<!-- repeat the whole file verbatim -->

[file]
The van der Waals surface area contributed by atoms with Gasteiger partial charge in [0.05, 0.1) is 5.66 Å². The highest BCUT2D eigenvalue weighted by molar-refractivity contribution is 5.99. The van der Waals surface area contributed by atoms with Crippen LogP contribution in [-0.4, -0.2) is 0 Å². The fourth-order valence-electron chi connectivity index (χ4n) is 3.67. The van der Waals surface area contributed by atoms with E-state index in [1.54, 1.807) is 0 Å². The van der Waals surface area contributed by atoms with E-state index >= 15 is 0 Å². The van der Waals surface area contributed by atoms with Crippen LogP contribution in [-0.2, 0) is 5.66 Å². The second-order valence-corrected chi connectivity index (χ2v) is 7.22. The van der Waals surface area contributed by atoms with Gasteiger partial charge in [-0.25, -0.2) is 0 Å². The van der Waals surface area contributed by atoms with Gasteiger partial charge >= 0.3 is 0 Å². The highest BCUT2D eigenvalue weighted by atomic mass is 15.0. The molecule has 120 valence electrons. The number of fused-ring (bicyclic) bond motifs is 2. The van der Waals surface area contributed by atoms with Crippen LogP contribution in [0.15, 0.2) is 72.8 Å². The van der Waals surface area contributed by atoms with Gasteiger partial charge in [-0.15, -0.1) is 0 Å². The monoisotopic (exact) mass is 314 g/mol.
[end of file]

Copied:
The van der Waals surface area contributed by atoms with Gasteiger partial charge in [0.05, 0.1) is 5.66 Å². The highest BCUT2D eigenvalue weighted by molar-refractivity contribution is 5.99. The van der Waals surface area contributed by atoms with Crippen LogP contribution in [-0.4, -0.2) is 0 Å². The fourth-order valence-electron chi connectivity index (χ4n) is 3.67. The van der Waals surface area contributed by atoms with E-state index in [1.54, 1.807) is 0 Å². The van der Waals surface area contributed by atoms with E-state index >= 15 is 0 Å². The van der Waals surface area contributed by atoms with Crippen LogP contribution in [-0.2, 0) is 5.66 Å². The second-order valence-corrected chi connectivity index (χ2v) is 7.22. The van der Waals surface area contributed by atoms with Gasteiger partial charge in [-0.25, -0.2) is 0 Å². The van der Waals surface area contributed by atoms with Gasteiger partial charge >= 0.3 is 0 Å². The highest BCUT2D eigenvalue weighted by atomic mass is 15.0. The molecule has 120 valence electrons. The number of fused-ring (bicyclic) bond motifs is 2. The van der Waals surface area contributed by atoms with Crippen LogP contribution in [0.15, 0.2) is 72.8 Å². The van der Waals surface area contributed by atoms with Gasteiger partial charge in [-0.15, -0.1) is 0 Å². The monoisotopic (exact) mass is 314 g/mol.